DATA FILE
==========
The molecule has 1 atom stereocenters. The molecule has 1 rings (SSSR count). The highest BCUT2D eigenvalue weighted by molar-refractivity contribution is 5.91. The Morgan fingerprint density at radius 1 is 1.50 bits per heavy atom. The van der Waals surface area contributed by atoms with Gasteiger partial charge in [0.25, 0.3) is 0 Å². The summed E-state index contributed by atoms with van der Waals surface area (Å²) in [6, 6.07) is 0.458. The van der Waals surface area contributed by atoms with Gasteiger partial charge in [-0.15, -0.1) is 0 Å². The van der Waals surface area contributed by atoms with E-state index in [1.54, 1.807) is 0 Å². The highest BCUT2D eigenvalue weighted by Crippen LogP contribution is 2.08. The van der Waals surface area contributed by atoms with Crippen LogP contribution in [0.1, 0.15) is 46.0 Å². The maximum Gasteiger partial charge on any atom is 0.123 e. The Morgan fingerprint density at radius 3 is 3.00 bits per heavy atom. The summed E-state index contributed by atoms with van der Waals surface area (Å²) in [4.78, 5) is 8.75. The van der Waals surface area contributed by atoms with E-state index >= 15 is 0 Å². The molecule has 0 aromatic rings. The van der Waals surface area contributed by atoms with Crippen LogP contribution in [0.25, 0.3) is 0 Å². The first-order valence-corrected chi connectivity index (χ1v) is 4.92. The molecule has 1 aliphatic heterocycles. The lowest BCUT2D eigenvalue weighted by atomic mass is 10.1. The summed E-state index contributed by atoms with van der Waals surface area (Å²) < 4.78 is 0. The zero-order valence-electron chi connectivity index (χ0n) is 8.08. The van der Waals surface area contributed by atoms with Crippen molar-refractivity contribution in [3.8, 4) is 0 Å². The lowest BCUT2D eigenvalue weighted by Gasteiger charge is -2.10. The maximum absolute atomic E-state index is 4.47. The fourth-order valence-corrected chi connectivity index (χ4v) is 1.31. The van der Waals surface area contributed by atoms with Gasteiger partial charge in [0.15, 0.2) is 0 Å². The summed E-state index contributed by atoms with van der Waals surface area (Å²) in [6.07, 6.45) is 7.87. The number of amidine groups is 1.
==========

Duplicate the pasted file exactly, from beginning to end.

The molecule has 1 atom stereocenters. The molecule has 1 rings (SSSR count). The highest BCUT2D eigenvalue weighted by molar-refractivity contribution is 5.91. The Morgan fingerprint density at radius 1 is 1.50 bits per heavy atom. The van der Waals surface area contributed by atoms with Gasteiger partial charge in [0.25, 0.3) is 0 Å². The summed E-state index contributed by atoms with van der Waals surface area (Å²) in [6, 6.07) is 0.458. The van der Waals surface area contributed by atoms with Gasteiger partial charge in [-0.15, -0.1) is 0 Å². The van der Waals surface area contributed by atoms with E-state index in [1.54, 1.807) is 0 Å². The highest BCUT2D eigenvalue weighted by Crippen LogP contribution is 2.08. The van der Waals surface area contributed by atoms with Crippen LogP contribution in [0.1, 0.15) is 46.0 Å². The maximum Gasteiger partial charge on any atom is 0.123 e. The Morgan fingerprint density at radius 3 is 3.00 bits per heavy atom. The summed E-state index contributed by atoms with van der Waals surface area (Å²) in [4.78, 5) is 8.75. The van der Waals surface area contributed by atoms with E-state index >= 15 is 0 Å². The molecule has 0 aromatic rings. The van der Waals surface area contributed by atoms with Crippen LogP contribution in [0.25, 0.3) is 0 Å². The first-order valence-corrected chi connectivity index (χ1v) is 4.92. The molecule has 1 aliphatic heterocycles. The lowest BCUT2D eigenvalue weighted by atomic mass is 10.1. The summed E-state index contributed by atoms with van der Waals surface area (Å²) < 4.78 is 0. The zero-order valence-electron chi connectivity index (χ0n) is 8.08. The van der Waals surface area contributed by atoms with Crippen molar-refractivity contribution in [3.8, 4) is 0 Å². The lowest BCUT2D eigenvalue weighted by Gasteiger charge is -2.10. The maximum absolute atomic E-state index is 4.47. The fourth-order valence-corrected chi connectivity index (χ4v) is 1.31. The van der Waals surface area contributed by atoms with Gasteiger partial charge in [0.15, 0.2) is 0 Å². The summed E-state index contributed by atoms with van der Waals surface area (Å²) in [6.07, 6.45) is 7.87. The number of amidine groups is 1.